A growing Indian economy with many market players needs prudent, but efficient, laws. A recent story highlights the case for a watchful eye to ensure fair competition.
This week, simultaneous announcements by Kingfisher, Air India, SpiceJet and IndiGo to raise fares have prompted suspicions that these airlines may have colluded to fix prices. The airline sector isn’t the only one to have raised eyebrows. Last year, the cement industry faced similar allegations of “cartelization”—market players ganging up to cheat consumers.
The current checks that deter cartelization are weak. First, the governing law, the 1969 Monopolistic and Restrictive Trade Practices Act, is ineffective and takes ages to enforce. Second, the current approach—to appoint sector-specific regulators—only increases the threat of regulatory capture when market players influence authorities. India requires a central body under the aegis of a stronger law. Last month, former Reserve Bank of India governor C. Rangarajan spoke in favour of such a body.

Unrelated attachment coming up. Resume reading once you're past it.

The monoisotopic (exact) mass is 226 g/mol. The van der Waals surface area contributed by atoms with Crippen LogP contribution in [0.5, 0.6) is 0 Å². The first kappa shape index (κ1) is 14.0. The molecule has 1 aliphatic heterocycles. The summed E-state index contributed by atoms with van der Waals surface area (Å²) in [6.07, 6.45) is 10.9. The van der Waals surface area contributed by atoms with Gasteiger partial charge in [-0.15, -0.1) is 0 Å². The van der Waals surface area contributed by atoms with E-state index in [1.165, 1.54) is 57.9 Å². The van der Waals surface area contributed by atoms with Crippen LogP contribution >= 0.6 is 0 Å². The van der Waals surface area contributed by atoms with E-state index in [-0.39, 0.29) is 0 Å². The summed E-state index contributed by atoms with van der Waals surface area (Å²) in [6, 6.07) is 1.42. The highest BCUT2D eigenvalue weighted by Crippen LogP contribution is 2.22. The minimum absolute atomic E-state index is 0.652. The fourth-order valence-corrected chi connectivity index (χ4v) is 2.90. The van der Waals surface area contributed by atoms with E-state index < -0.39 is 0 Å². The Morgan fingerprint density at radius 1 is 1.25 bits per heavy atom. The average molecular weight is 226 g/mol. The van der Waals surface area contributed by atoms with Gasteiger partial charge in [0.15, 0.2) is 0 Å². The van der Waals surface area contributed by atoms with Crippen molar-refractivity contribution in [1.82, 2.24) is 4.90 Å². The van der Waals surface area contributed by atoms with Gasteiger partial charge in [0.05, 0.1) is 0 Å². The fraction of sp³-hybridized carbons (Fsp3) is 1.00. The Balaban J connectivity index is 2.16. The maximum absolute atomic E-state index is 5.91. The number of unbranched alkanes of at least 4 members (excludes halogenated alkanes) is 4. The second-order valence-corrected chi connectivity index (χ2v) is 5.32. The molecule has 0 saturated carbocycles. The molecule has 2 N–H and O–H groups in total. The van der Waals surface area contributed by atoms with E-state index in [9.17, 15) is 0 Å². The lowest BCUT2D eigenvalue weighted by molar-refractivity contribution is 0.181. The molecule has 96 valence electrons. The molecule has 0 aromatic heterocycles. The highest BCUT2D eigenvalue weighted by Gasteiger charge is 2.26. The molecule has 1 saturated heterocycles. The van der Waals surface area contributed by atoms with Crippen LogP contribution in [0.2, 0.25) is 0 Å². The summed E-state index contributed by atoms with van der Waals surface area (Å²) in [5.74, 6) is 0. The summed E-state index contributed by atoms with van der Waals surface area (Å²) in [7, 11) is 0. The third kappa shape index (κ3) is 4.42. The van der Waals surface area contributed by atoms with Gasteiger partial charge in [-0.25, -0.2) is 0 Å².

But such a body and law already exist. The Competition Act, 2002, created a Competition Commission that can act quickly, levy harsher penalties and has the autonomy to steer clear of politicking.
The trouble is this commission has been held up by industry lobbies that would breathe easier if regulation remained toothless. The government has yet to appoint the officers who would comprise its executive arm. There is need for political will and market support to get the commission off the ground.
On Wednesday, civil aviation minister Praful Patel warned that in the event of cartelization, airlines would face “strict action”. One hopes this action involves the commission and isn’t extra-legal.
The government should not run wild in its zeal to punish unfair practices; poorly designed action can be equally unfair. Given that bureaucrats are often tempted to do worse—for instance, slap price controls in response to cartels, as they tried with cement last year—anti-competition laws give the government a clean checking mechanism. The 2002 law, especially, is a good step to get rid of cartels—a true scourge on the free market.
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